8. In north central British Columbia, between Prince George and the Bulkley Valley, the two-lane highway has major lengthy straight stretches. They just go on and on. In my university days driving home from school in the south, there would often be even fewer vehicles on the road than now.

    I would prop my paperback novel on the steering wheel, and while peering up from time to time with only a swerve or two, drive for hundreds of miles while having quite a good time reading my book.

    Reading dangerously… a new pursuit.


  9. That is a very inviting reading place, bloglily. Yesterday, my 7 year old daughter kept reading as she walked up the stairs to get ready for school– book in front of her face, hair everywhere, one pajama leg hiked up to her knee. So adorable I wanted to cry. Bookworms rule. Love, Marymom

  10. Good to hear from you again fencer. You may have triggered a great spin off on reading while driving. Not to one up, but I did drive to college one cold morning in Ohio, blanket around my legs, in a 49 Ford that I could (manual) shift without the clutch, French book the same place as your novel, steering with my knees, cramming for a test. Unfortunately, a policeman claimed I ran a red light. I hadn’t noticed. That was the quarter I did poorly in French. I’m sure there are similar or better stories.

  11. That spot looks so cozy. I read most often in bed before I go to sleep and I would really, really like to change that. And I don’t have one really great reading spot. I’d like to change that too.

    May I use yours? 🙂
    Have a wonderful weekend.

  12. Who knew reading could be such a physically dangerous pursuit? I’d forgotten about walking around holding a book, especially on the way home from the library, when I was a child. Kerryn, Crossing the street!! Wow, you are brave. You too Mick! (Marymom, That’s a very sweet, funny picture of a reading-obsessed child.) But I’d never thought anyone could drive a 49 ford with a book on their knees — or drive hundreds of miles on a two lane road and finish whole stretches of War & Peace on the way to school. I’m impressed!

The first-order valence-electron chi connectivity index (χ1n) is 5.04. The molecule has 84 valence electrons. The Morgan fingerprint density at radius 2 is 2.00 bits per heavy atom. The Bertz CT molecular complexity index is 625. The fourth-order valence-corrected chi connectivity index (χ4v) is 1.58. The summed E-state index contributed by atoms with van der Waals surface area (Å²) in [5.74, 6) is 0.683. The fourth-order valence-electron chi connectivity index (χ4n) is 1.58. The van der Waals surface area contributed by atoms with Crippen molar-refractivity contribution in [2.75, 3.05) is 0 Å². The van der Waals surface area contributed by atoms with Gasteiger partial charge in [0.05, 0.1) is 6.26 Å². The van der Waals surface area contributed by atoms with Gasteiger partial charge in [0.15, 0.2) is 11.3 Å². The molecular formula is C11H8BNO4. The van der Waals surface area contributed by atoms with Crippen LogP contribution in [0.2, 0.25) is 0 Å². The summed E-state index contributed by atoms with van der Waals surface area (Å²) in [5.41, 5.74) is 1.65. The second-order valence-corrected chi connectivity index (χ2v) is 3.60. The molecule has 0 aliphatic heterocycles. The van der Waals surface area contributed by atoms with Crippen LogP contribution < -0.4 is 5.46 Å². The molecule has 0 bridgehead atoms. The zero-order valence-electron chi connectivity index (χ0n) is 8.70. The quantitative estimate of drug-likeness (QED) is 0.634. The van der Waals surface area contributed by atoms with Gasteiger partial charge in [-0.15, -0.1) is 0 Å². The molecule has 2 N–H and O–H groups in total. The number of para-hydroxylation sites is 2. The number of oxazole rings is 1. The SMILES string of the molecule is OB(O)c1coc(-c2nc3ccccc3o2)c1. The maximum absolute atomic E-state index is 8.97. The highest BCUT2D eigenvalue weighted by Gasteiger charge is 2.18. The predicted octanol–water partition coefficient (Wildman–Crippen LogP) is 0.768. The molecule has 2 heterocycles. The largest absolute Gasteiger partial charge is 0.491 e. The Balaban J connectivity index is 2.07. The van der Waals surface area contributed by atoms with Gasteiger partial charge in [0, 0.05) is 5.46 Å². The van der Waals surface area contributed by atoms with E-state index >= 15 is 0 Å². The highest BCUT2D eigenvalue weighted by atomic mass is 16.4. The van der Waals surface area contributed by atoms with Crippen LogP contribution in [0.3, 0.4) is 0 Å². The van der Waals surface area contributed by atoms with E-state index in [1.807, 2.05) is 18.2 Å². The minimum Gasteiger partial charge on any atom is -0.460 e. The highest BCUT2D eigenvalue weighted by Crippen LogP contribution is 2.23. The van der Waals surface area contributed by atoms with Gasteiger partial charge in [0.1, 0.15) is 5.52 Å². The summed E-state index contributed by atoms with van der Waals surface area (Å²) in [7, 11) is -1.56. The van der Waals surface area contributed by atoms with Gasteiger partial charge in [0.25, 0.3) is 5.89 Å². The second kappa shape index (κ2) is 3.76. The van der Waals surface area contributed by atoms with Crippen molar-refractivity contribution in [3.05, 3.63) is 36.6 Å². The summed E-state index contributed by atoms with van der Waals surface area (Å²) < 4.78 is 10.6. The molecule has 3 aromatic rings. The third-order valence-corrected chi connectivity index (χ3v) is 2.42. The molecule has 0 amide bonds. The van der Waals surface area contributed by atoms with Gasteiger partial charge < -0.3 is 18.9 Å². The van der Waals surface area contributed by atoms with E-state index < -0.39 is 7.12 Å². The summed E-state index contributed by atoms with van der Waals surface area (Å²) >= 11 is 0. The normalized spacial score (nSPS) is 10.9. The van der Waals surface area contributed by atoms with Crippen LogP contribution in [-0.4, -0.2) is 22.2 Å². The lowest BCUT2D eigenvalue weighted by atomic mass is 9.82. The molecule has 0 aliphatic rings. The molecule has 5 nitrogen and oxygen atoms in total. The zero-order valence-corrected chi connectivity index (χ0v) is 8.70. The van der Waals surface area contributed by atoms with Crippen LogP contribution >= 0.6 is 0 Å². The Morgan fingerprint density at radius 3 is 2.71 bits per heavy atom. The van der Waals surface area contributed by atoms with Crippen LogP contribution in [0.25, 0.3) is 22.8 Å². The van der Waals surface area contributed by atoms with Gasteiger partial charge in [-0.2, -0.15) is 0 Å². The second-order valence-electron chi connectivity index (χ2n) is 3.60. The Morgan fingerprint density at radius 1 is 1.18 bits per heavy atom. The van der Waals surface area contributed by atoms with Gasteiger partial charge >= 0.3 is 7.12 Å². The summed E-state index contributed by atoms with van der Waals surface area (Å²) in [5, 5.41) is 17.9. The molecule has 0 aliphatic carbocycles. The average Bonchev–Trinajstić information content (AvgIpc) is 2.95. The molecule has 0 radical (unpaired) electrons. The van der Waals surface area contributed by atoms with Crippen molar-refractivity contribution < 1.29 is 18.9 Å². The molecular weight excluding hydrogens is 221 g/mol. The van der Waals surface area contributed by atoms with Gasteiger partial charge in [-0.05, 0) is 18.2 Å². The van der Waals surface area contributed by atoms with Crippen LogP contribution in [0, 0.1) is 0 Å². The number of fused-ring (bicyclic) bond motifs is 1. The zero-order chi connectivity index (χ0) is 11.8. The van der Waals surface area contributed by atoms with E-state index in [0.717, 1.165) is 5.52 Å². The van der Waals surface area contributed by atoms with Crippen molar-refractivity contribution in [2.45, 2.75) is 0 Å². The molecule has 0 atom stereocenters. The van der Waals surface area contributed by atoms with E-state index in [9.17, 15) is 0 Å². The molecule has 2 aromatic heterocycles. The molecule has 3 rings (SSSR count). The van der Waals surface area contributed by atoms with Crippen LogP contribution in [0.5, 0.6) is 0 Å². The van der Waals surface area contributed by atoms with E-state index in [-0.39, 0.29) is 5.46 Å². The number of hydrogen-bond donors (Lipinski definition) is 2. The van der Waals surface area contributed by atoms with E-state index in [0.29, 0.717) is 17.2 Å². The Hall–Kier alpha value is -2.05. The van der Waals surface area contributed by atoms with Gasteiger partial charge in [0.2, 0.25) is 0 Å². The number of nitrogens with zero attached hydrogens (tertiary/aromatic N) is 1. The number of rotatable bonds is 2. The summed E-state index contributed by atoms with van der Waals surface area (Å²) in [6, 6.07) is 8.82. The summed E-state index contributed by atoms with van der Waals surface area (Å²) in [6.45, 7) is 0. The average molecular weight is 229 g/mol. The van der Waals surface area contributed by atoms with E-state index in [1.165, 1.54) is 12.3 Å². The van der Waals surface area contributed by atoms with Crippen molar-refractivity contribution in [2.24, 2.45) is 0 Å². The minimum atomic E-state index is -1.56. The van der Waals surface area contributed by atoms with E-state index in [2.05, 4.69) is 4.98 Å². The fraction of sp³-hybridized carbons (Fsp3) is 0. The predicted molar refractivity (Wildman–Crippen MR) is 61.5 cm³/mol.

Hello Courtney — Come on over! You too Eoin. It would be lovely to have a bunch of people sitting around drinking tea (or beer … or wine) talking about where they read and what they read. Much better than doing the dishes.

    Edwin, I think many of us would put certain rooms of our house in quotation marks also, the intended use and the actual use often diverging widely. I can’t read on the bus partly because I’m distracted by what’s out the window. The train’s mostly underground and very unpleasant, so reading is the best thing to do.

    Dorothy — I think I’ve seen your reading space — didn’t you post about it over the summer? It looked very cosy. And the bowl of popcorn is a nice touch.

    Aphra — You are so not a wuss, my dear. And I’m glad you’ll be lying in bed, with… well, you know. I’m sure you’ll find an inner fire.

  13. I think part of the sex appeal of mid-century office supplies (wow — there’s a sentence I never thought I’d start) has to do with the *durability* of the objects. Back then we didn’t have much of a relationship to inexpensive manufacturing in China. We made tape dispensers out of metal, and pens you didn’t throw away. Hence design itself was on a completely different level, since you could convince yourself of the need for art in an object assumed to be more permanent. Hence the curves. Hence the sex.